6. A display device comprising picture elements having at least one first fluid and a second fluid immiscible with each other within a space between a first transparent support plate and a second support plate, the second fluid being electroconductive or polar, a picture element having an optical switch according to claim 1.
Description

The invention relates to an optical switch comprising at least one first fluid and a second fluid immiscible with each other within a space between a first transparent support plate and a second support plate, the second fluid being electroconductive or polar.

In particular the invention relates to a display device comprising picture elements (pixels) having at least one first fluid and a second fluid immiscible with each other within a space between a first transparent support plate and a second support plate, the second fluid being electroconductive or polar.

Optical switches may be used in shutter applications, diaphragms, but also in switchable color filters in e.g. display applications. If the fluid is a (colored) oil and the second fluid is water (due to interfacial tensions) a two-layer system is provided which comprises a water layer and an oil layer. However, if a voltage is applied between the water and an electrode on the first support plate the oil layer moves aside or breaks up due to electrostatic forces. Since parts of the water now penetrate the oil layer the picture element becomes partly transparent.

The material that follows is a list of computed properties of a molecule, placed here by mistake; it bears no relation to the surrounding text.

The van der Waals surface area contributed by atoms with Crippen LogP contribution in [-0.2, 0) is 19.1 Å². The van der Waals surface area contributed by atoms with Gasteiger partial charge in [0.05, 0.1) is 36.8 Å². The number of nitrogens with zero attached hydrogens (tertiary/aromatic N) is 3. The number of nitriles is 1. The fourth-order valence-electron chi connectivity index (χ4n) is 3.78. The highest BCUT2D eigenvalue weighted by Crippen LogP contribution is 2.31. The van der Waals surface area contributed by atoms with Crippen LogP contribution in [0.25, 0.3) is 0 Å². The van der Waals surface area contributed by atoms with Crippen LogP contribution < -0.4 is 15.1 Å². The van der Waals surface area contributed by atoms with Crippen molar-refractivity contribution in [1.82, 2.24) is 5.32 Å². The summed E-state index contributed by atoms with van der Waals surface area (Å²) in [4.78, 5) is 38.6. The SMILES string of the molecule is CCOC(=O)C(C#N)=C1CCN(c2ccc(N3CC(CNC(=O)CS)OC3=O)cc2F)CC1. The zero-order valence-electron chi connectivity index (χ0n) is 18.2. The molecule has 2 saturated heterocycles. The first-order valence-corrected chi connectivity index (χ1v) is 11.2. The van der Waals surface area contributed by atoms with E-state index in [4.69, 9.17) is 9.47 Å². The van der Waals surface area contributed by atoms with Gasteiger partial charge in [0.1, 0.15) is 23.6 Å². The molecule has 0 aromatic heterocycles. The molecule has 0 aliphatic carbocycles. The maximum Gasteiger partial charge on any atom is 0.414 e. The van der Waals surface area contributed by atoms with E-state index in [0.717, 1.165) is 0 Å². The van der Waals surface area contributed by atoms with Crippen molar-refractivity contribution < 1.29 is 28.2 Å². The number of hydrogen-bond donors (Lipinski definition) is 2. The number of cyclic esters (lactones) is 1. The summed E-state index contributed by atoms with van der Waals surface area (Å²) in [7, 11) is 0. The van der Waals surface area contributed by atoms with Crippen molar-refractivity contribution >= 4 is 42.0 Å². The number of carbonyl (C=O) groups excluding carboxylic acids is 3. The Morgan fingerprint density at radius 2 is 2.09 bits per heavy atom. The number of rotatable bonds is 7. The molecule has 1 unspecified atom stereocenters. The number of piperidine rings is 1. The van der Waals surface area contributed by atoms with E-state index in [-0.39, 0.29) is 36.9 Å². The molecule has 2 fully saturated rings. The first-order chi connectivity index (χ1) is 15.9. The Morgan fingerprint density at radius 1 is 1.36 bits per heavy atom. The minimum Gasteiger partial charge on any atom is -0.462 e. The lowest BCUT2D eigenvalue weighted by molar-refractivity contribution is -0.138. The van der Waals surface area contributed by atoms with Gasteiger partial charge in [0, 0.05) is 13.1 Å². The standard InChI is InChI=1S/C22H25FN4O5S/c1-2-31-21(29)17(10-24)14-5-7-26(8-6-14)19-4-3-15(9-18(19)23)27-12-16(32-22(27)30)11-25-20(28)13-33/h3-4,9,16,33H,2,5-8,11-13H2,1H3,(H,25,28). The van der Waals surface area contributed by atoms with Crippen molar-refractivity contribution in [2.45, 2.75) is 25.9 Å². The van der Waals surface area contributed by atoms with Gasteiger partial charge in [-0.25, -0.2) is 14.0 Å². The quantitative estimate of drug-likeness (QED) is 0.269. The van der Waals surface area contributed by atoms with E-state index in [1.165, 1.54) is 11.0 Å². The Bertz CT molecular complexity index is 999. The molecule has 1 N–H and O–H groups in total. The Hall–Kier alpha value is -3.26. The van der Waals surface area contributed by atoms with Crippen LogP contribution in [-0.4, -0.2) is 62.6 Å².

Display devices based on this principle have been described in PCT-Application WO 03/00196 (PH-NL 02.0129)

When used in a reflective display the optical performance of a picture element depends a. o. on the optical intensity of the colored film in the non-reflective state (off state) dyes (or sometimes pigments) are added to the oil (usually hydrocarbon but also possibly silicone or fluorocarbon), to provide sufficient optical intensity. Using the electro-wetting display principle the brightness in the reflective state (on state) is dependent on the scattering properties of the (underlying) substrate and the area fraction occupied by residual oil. This implies that the use of as little oil as possible will yield a high brightness. Contrast however also depends on the intensity and homogeneity of the optical intensity of the colored film in non-reflective state, so for high contrast a thicker layer of oil would be preferable.

It is one of the objects of the present invention to overcome at least partly the above-mentioned requirement.